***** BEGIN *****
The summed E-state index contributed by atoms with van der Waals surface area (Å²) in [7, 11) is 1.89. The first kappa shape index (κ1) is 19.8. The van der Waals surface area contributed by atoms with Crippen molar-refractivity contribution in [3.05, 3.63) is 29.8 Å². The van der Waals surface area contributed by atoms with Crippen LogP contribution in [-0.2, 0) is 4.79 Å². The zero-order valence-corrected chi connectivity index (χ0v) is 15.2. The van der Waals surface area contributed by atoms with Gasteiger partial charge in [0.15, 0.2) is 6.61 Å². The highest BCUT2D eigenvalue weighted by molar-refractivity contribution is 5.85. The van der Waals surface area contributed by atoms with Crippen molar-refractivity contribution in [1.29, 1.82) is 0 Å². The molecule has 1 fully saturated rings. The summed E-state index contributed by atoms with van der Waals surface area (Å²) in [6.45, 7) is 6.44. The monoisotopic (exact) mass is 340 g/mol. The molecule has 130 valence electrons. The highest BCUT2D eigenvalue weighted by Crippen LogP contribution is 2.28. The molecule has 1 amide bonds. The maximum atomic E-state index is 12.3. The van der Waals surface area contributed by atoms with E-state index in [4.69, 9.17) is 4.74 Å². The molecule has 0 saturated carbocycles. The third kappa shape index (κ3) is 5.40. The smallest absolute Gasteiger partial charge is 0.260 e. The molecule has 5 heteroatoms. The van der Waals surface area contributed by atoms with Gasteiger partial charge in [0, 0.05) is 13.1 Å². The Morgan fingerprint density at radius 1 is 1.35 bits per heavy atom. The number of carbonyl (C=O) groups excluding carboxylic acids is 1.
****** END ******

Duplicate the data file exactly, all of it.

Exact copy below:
The summed E-state index contributed by atoms with van der Waals surface area (Å²) in [7, 11) is 1.89. The first kappa shape index (κ1) is 19.8. The van der Waals surface area contributed by atoms with Crippen molar-refractivity contribution in [3.05, 3.63) is 29.8 Å². The van der Waals surface area contributed by atoms with Crippen LogP contribution in [-0.2, 0) is 4.79 Å². The zero-order valence-corrected chi connectivity index (χ0v) is 15.2. The van der Waals surface area contributed by atoms with Gasteiger partial charge in [0.15, 0.2) is 6.61 Å². The highest BCUT2D eigenvalue weighted by molar-refractivity contribution is 5.85. The van der Waals surface area contributed by atoms with Crippen molar-refractivity contribution in [1.29, 1.82) is 0 Å². The molecule has 1 fully saturated rings. The summed E-state index contributed by atoms with van der Waals surface area (Å²) in [6.45, 7) is 6.44. The monoisotopic (exact) mass is 340 g/mol. The molecule has 130 valence electrons. The highest BCUT2D eigenvalue weighted by Crippen LogP contribution is 2.28. The molecule has 1 amide bonds. The maximum atomic E-state index is 12.3. The van der Waals surface area contributed by atoms with E-state index in [4.69, 9.17) is 4.74 Å². The molecule has 0 saturated carbocycles. The third kappa shape index (κ3) is 5.40. The smallest absolute Gasteiger partial charge is 0.260 e. The molecule has 5 heteroatoms. The van der Waals surface area contributed by atoms with Gasteiger partial charge in [0, 0.05) is 13.1 Å². The Morgan fingerprint density at radius 1 is 1.35 bits per heavy atom. The number of carbonyl (C=O) groups excluding carboxylic acids is 1.